Below are summaries of last week’s precedential appellate decisions from the Pennsylvania and New Jersey state courts, as well as the Third Circuit. Click on a case name, and you will be redirected to the entire opinion.
Commonwealth v. Arias (Criminal Law, Suppression)
The case’s facts occurred pre-Alexander, and defendant “never raised the issue of exigent circumstances requirement or cited to the Alexander decision before the trial court or in his Rule 1925(b) statement.” As a result, the Pennsylvania Superior Court applied Gary and affirmed the denial of defendant’s suppression motion.
Ungarean v. CNA and Valley Forge Ins. Co. (Insurance Law, COVID-19)
The Pennsylvania Superior Court affirmed the trial court’s judgment declaring plaintiff was entitled to business interruption insurance coverage because COVID-19 and the related governmental orders had caused him to suffer a direct physical loss of his dental practice, which was within the ambit of coverage provided by defendant’s policy.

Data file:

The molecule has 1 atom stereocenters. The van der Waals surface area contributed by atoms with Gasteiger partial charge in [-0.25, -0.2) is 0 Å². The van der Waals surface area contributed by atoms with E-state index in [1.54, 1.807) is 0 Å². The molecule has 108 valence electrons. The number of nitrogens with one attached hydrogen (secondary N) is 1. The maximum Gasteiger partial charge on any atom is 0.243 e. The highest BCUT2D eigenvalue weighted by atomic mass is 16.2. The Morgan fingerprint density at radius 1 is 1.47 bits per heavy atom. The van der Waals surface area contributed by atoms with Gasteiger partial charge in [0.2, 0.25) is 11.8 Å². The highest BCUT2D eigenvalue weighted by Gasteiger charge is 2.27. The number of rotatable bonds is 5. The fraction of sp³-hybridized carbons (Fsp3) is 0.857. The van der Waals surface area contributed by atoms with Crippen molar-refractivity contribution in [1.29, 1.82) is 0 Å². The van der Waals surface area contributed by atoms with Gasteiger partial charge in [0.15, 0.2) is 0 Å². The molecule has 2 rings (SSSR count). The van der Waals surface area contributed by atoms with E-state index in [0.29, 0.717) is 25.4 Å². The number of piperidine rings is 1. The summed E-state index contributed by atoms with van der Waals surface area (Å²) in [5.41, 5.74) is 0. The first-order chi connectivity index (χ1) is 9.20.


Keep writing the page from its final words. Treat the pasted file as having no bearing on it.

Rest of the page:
Estate of Quigley v. Pottstown Hospital, LLC (Civil Procedure, Venue)
The Pennsylvania Superior Court concluded that the trial court abused its discretion by granting defendants’ preliminary objections and transferring the action to Montgomery County. The evidence demonstrated that Tower Health, a parent corporation named defendant, regularly conducts business in Philadelphia County, establishing venue in plaintiff’s chosen forum, Philadelphia.
MacMiles v. Erie Ins. Exch. (Insurance Law, COVID-19)
The Pennsylvania Superior Court joined a majority of jurisdictions in ruling that a traditional commercial insurance policy does not protect the insured against financial losses resulting from business shutdowns because of a governor’s COVID-19 orders.
Read Judge Panella’s concurring opinion here.
Omatick v. Cecil Twp. Zoning Hearing Bd. (Administrative Law, Zoning)
The Pennsylvania Commonwealth Court reversed an order of the Court of Common Pleas because the lower court failed to act as an appellate court when reviewing a zoning board’s decision on a complete record.
Columbia Co. Comm’rs v. Rospendowski (Workers’ Comp. Appeal Bd.) (Civil Law, Workers’ Compensation)
The Pennsylvania Commonwealth Court ruled that an employer cannot offset an overpayment of workers’ compensation benefits paid for one work-related injury through a credit against an award of benefits for a subsequent work-related injury.
In re C.J. (Criminal Law, Megan’s Law)
Is it appropriate to consider acquitted conduct to determine Megan’s Law tier designation? The New Jersey Appellate Division answered in the affirmative because of the non-punitive, civil nature of a Megan’s Law proceeding, the statute’s public safety purpose, and the less demanding standard utilized to make a tier designation.
In re Officer DiGuglielmo (Administrative Law, Employment Law)